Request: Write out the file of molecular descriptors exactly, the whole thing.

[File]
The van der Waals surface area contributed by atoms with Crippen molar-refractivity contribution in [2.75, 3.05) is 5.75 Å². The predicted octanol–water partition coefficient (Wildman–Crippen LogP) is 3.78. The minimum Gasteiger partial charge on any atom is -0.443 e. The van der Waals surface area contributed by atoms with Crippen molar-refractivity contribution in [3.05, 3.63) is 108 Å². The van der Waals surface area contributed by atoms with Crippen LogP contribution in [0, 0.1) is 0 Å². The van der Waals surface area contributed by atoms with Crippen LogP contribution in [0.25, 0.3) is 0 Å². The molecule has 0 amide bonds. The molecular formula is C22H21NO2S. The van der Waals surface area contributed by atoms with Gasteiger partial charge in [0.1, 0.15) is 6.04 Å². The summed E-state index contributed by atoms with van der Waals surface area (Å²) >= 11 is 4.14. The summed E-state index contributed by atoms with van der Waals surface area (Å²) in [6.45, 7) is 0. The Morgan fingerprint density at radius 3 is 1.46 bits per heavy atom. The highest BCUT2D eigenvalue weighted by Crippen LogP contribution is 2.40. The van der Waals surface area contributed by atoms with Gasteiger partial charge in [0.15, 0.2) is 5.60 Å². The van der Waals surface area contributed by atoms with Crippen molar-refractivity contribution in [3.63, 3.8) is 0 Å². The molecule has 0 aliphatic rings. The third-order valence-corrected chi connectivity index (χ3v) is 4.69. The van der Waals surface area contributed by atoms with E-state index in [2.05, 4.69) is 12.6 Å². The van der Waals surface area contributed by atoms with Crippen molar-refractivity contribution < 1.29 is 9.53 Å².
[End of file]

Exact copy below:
The van der Waals surface area contributed by atoms with Crippen molar-refractivity contribution in [2.75, 3.05) is 5.75 Å². The predicted octanol–water partition coefficient (Wildman–Crippen LogP) is 3.78. The minimum Gasteiger partial charge on any atom is -0.443 e. The van der Waals surface area contributed by atoms with Crippen molar-refractivity contribution in [3.05, 3.63) is 108 Å². The van der Waals surface area contributed by atoms with Crippen LogP contribution in [0, 0.1) is 0 Å². The van der Waals surface area contributed by atoms with Crippen LogP contribution in [0.25, 0.3) is 0 Å². The molecule has 0 amide bonds. The molecular formula is C22H21NO2S. The van der Waals surface area contributed by atoms with Gasteiger partial charge in [0.1, 0.15) is 6.04 Å². The summed E-state index contributed by atoms with van der Waals surface area (Å²) >= 11 is 4.14. The summed E-state index contributed by atoms with van der Waals surface area (Å²) in [6.45, 7) is 0. The Morgan fingerprint density at radius 3 is 1.46 bits per heavy atom. The highest BCUT2D eigenvalue weighted by Crippen LogP contribution is 2.40. The van der Waals surface area contributed by atoms with Gasteiger partial charge in [0.15, 0.2) is 5.60 Å². The van der Waals surface area contributed by atoms with Crippen molar-refractivity contribution in [3.63, 3.8) is 0 Å². The molecule has 0 aliphatic rings. The third-order valence-corrected chi connectivity index (χ3v) is 4.69. The van der Waals surface area contributed by atoms with E-state index in [2.05, 4.69) is 12.6 Å². The van der Waals surface area contributed by atoms with Crippen molar-refractivity contribution < 1.29 is 9.53 Å².